It’s with a great sense of irony that we report the death of an anti-tobacco operative who made a very good living suing tobacco companies. Judith D. Wilkenfeld died last weekend of cancer. She was 64 years old and did not smoke.
Judith Wilkenfeld: Anti-tobacco operative, dead at 64
Wilkenfeld began her career of making smokers miserable by suing Brown & Williamson in 1985 while working for the Federal Trade Commission. She beefed up her anti-tobacco bona fides five years later by taking on R.J. Reynolds Co. over the cigarette manufacturer’s advertising that disputed the health risks of smoking. Since the so-called health risks have never been proven scientifically and are merely fictions derived from flawed epidemiologic studies, Wilkenfeld’s action against RJR is an early example of anti-tobacco stifling free speech.
Wilkenfeld’s fealty to the pharmaceutical industry was rewarded during the Clinton Administration when she was invited into the Food and Drug Administration as a special advisor for tobacco policy while the agency illegally crafted rules and regulations governing tobacco. After the Supreme Court ruled the FDA had exceeded its authority by regulating tobacco Wilenfeld raked in the big bucks by becoming the vice president of international programs at the nonprofit Campaign for Tobacco-Free Kids. In that capacity she led negotiations for the global framework treaty on tobacco. When the United States refused to ratify the treaty she bad-mouthed her country and the government that had facilitated her entry in the anti-tobacco rackets.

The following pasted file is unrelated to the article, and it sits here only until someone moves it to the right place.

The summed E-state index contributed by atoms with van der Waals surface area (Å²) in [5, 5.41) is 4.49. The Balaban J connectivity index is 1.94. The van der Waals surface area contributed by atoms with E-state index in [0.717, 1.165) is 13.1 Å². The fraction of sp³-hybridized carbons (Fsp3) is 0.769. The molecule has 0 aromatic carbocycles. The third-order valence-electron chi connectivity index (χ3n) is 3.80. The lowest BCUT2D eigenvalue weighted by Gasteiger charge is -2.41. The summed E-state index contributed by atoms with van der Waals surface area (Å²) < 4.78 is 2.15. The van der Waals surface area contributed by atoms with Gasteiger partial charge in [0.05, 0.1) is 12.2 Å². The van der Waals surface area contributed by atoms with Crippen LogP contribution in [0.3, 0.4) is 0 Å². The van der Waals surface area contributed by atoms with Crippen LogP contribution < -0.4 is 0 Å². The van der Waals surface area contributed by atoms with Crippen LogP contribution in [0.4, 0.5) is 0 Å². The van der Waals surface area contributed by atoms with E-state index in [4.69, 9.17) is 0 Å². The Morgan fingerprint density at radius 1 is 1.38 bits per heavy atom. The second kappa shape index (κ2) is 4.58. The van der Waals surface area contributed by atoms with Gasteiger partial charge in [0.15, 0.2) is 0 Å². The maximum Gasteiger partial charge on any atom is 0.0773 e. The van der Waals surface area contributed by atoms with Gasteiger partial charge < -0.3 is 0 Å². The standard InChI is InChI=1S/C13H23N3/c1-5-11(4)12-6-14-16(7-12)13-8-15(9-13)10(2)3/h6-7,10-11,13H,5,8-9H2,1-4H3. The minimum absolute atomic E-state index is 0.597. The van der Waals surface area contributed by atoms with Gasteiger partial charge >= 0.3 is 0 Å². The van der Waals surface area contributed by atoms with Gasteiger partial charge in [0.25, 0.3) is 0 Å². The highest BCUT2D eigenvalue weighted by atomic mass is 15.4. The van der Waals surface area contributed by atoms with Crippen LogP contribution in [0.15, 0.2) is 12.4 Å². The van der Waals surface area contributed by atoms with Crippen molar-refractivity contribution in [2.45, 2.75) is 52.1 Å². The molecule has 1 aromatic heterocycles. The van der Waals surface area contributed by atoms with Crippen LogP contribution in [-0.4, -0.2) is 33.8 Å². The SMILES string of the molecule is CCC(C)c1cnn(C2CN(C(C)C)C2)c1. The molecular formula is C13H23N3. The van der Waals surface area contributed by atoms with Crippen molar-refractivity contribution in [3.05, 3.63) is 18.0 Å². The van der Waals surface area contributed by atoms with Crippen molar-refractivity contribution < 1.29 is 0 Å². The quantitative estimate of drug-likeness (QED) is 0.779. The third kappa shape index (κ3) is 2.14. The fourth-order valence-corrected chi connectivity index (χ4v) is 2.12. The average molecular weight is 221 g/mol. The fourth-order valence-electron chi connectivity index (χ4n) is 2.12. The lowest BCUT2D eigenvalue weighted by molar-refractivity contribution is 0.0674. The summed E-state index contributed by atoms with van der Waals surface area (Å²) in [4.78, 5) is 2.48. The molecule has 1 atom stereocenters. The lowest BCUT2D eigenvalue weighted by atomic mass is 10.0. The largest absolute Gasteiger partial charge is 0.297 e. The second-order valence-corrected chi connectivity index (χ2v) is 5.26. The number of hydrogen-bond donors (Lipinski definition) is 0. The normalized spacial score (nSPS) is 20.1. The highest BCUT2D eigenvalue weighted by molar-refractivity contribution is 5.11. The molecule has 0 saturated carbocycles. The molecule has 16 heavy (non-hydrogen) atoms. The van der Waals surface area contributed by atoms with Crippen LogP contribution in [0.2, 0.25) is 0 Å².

Wilkenfeld was a dedicated runner and enjoyed working out. We hope she is missed by her family and friends since her impact on the world in her professional capacity was completely negative. After decades of railing against "Big Tobacco" and concocting policy measures that denigrate, persecute and demonize smokers we can’t shed a tear over her premature death. We can, and do, have pity on her for enthusiastically rolling in the dirt and mire that is anti-tobacco.